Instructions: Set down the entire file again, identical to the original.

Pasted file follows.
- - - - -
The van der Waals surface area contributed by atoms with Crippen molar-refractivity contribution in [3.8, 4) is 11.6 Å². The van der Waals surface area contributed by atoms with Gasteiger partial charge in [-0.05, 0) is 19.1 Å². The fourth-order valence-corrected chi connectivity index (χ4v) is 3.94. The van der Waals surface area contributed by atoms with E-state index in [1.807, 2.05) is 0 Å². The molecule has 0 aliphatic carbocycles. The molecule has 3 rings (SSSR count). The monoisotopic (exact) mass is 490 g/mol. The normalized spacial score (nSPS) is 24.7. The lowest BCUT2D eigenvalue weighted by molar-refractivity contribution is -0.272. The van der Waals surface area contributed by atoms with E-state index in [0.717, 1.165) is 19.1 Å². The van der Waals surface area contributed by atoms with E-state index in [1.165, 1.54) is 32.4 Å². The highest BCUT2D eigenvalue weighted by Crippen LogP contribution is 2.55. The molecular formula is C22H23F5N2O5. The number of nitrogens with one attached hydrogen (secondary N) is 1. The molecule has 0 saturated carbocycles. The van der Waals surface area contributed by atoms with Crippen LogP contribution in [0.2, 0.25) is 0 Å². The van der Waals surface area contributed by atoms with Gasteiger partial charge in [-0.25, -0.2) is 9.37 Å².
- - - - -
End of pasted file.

The van der Waals surface area contributed by atoms with Crippen molar-refractivity contribution in [3.8, 4) is 11.6 Å². The van der Waals surface area contributed by atoms with Gasteiger partial charge in [-0.05, 0) is 19.1 Å². The fourth-order valence-corrected chi connectivity index (χ4v) is 3.94. The van der Waals surface area contributed by atoms with E-state index in [1.807, 2.05) is 0 Å². The molecule has 0 aliphatic carbocycles. The molecule has 3 rings (SSSR count). The monoisotopic (exact) mass is 490 g/mol. The normalized spacial score (nSPS) is 24.7. The lowest BCUT2D eigenvalue weighted by molar-refractivity contribution is -0.272. The van der Waals surface area contributed by atoms with E-state index in [0.717, 1.165) is 19.1 Å². The van der Waals surface area contributed by atoms with E-state index in [1.165, 1.54) is 32.4 Å². The highest BCUT2D eigenvalue weighted by Crippen LogP contribution is 2.55. The molecular formula is C22H23F5N2O5. The number of nitrogens with one attached hydrogen (secondary N) is 1. The molecule has 0 saturated carbocycles. The van der Waals surface area contributed by atoms with Crippen LogP contribution in [0.2, 0.25) is 0 Å². The van der Waals surface area contributed by atoms with Gasteiger partial charge in [-0.25, -0.2) is 9.37 Å².